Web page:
Government’s “abysmal response” means that many suspected cases will have been missed, they warn.
Published (Updated )
Experts are concerned about the UK government’s “ad hoc system” for covid-19 tracking, testing, and contact tracing.
Writing in The BMJ today, academics from Newcastle University, and City, University of London question why the government has eroded England’s established system of local infectious disease control and created a parallel system which relies on private companies for testing and contact tracing.
They say they are concerned by clear and reported failings in this parallel system, warning that many suspected cases will have been missed, and arguing that contact tracing and testing “should be led by local authorities and coordinated nationally.”
Historically, England’s system of communicable disease control has relied on experience and close cooperation between local health services and local authorities, they explain, but that local system has gradually been eroded over several decades.
However, instead of prioritising and rebuilding this system at the start of the COVID-19 epidemic, they suggest the government has created a separate system which steers patients away from GPs, avoids local authorities, and relies on commercial companies and laboratories to track, test, and contact trace.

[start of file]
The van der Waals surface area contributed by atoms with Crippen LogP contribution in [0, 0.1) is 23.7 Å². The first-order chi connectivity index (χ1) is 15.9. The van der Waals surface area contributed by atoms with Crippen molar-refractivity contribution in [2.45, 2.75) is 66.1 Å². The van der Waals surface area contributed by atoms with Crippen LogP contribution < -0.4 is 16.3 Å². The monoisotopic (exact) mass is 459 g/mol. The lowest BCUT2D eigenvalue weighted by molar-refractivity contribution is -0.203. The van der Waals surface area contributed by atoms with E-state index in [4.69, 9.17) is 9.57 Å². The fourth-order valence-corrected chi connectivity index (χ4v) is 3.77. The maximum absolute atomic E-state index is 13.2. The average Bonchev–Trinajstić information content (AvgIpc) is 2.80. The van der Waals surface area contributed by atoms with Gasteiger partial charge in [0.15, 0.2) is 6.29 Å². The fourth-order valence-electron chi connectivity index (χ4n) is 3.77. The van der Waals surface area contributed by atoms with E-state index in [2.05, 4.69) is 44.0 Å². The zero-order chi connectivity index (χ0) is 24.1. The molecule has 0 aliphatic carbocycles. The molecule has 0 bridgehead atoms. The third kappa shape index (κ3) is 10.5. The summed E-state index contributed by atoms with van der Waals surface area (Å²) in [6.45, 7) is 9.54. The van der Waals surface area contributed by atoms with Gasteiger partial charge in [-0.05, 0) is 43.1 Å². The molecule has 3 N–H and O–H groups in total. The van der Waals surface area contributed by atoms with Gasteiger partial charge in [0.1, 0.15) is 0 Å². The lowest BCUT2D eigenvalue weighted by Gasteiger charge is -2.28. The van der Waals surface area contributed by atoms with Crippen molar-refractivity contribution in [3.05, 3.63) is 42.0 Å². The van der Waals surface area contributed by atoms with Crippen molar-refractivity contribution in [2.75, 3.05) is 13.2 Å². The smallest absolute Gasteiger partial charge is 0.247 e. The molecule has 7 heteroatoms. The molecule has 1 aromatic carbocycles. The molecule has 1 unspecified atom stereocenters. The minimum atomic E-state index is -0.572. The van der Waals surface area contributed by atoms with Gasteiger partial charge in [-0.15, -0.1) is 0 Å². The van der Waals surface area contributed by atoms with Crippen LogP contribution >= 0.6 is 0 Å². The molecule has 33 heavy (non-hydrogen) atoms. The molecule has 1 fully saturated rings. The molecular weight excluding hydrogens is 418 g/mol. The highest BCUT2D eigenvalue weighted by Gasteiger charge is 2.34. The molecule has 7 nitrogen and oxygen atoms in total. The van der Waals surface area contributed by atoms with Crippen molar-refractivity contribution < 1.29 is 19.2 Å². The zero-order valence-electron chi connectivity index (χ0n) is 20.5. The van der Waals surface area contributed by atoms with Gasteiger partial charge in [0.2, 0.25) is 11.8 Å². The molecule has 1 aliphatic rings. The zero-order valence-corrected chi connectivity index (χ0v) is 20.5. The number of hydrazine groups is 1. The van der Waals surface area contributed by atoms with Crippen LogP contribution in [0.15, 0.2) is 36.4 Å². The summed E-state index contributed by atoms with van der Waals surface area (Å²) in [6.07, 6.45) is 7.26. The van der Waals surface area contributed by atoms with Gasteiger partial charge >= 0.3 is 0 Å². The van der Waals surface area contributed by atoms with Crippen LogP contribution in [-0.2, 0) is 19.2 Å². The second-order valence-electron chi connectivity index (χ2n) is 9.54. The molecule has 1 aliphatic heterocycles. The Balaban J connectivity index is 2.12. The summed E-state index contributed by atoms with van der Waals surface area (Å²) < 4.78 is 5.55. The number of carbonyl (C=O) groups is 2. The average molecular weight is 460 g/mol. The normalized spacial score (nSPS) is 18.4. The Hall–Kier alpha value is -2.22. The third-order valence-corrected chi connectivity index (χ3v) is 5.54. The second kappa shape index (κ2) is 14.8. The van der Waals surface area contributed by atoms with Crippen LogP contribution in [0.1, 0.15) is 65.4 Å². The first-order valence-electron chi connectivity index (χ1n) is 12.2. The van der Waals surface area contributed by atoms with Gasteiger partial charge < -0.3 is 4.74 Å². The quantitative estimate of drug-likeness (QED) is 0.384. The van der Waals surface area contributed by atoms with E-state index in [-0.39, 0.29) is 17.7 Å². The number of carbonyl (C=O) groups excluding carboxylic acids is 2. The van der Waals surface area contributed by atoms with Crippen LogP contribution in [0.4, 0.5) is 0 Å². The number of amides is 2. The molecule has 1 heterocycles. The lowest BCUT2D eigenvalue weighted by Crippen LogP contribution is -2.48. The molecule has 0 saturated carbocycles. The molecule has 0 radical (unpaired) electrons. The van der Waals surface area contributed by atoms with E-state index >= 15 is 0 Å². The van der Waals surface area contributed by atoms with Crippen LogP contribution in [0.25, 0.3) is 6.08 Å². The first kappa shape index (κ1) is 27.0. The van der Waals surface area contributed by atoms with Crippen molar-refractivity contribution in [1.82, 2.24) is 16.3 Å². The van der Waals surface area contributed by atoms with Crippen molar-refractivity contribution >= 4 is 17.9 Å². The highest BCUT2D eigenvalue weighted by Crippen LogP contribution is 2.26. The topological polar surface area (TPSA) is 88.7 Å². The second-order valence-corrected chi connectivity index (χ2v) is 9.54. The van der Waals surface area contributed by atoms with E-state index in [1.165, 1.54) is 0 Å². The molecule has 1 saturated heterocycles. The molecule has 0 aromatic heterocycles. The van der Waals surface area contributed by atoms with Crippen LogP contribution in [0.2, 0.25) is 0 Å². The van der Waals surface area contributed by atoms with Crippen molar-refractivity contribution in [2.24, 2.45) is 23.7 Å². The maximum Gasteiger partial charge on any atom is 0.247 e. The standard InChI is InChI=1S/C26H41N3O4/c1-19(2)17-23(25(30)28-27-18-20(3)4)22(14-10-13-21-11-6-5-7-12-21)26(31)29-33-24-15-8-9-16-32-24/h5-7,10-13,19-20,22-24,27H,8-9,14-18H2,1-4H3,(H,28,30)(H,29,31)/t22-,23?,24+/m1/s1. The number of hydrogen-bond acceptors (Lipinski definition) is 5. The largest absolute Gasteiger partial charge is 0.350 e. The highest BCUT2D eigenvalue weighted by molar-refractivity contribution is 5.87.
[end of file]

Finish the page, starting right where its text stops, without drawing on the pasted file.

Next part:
They point to several areas of concern, including compliance with the notification system for suspected cases, a reliance on outsourced private testing services with no clear public health standards, and a centralised, commercially-run contact tracing programme with no proactive input from local authorities or use of their experience in communicable disease control.
Immediate steps should be taken to ensure that NHS 111 COVID-19 call centres and the COVID-19 clinical assessment service should be reintegrated immediately into primary care and practices resourced to resume care, they write. Official advice to those with COVID-19 symptoms should also be amended to direct them to contact a GP or NHS 111.
These steps, however, “do not amount to a coherent and adequate public health response to the epidemic in England,” they warn. “Such a response requires local authorities, NHS, and PHE laboratories to be sufficiently resourced to take the lead on contact tracing and testing, and general practices being resourced to support patients, under central coordination."
There’s still time to change tack on this ad hoc system for COVID-19 tracking, testing, and contact tracing, they say. England must rebuild and reintegrate a strong communicable disease control system, and they urge the secretary of state to make this happen.
Co-author of the analysis, Alison Macfarlane, Professor of Perinatal Health, City, University of London, commented:
The run-down of the established system has had knock-on effects on the availability of data locally. The fragmented private system which the government has introduced has no consistent strategy for data collection and is unable to make the data needed for contact tracing available locally, so impeding the work which is needed.